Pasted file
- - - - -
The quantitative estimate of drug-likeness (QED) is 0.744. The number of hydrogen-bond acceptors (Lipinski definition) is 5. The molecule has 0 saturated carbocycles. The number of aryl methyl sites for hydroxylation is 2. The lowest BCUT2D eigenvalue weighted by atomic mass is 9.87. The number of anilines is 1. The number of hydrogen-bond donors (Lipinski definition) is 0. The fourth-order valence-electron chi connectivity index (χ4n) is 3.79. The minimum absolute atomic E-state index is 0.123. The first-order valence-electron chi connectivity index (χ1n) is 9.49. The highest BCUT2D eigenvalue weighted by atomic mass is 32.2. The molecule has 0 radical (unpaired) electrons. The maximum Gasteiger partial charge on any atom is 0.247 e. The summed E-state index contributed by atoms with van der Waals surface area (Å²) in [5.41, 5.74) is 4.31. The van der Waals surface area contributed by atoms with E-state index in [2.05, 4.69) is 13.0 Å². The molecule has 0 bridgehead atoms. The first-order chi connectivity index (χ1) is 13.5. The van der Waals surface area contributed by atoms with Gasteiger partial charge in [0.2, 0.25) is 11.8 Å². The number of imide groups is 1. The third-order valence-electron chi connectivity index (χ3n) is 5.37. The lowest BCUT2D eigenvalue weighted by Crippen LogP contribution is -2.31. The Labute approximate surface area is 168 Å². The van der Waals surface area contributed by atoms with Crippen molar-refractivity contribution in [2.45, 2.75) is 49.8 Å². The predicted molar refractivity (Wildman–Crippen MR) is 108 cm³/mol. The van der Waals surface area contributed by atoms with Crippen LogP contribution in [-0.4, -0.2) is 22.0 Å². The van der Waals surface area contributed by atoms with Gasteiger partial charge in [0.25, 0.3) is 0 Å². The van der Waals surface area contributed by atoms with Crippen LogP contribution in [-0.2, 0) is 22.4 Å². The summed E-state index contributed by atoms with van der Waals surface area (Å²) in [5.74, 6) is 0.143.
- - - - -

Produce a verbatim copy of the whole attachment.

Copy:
The quantitative estimate of drug-likeness (QED) is 0.744. The number of hydrogen-bond acceptors (Lipinski definition) is 5. The molecule has 0 saturated carbocycles. The number of aryl methyl sites for hydroxylation is 2. The lowest BCUT2D eigenvalue weighted by atomic mass is 9.87. The number of anilines is 1. The number of hydrogen-bond donors (Lipinski definition) is 0. The fourth-order valence-electron chi connectivity index (χ4n) is 3.79. The minimum absolute atomic E-state index is 0.123. The first-order valence-electron chi connectivity index (χ1n) is 9.49. The highest BCUT2D eigenvalue weighted by atomic mass is 32.2. The molecule has 0 radical (unpaired) electrons. The maximum Gasteiger partial charge on any atom is 0.247 e. The summed E-state index contributed by atoms with van der Waals surface area (Å²) in [5.41, 5.74) is 4.31. The van der Waals surface area contributed by atoms with E-state index in [2.05, 4.69) is 13.0 Å². The molecule has 0 bridgehead atoms. The first-order chi connectivity index (χ1) is 13.5. The van der Waals surface area contributed by atoms with Gasteiger partial charge in [0.2, 0.25) is 11.8 Å². The number of imide groups is 1. The third-order valence-electron chi connectivity index (χ3n) is 5.37. The lowest BCUT2D eigenvalue weighted by Crippen LogP contribution is -2.31. The Labute approximate surface area is 168 Å². The van der Waals surface area contributed by atoms with Crippen molar-refractivity contribution in [2.45, 2.75) is 49.8 Å². The predicted molar refractivity (Wildman–Crippen MR) is 108 cm³/mol. The van der Waals surface area contributed by atoms with Crippen LogP contribution in [-0.4, -0.2) is 22.0 Å². The van der Waals surface area contributed by atoms with Gasteiger partial charge in [0.25, 0.3) is 0 Å². The van der Waals surface area contributed by atoms with Crippen LogP contribution in [-0.2, 0) is 22.4 Å². The summed E-state index contributed by atoms with van der Waals surface area (Å²) in [5.74, 6) is 0.143.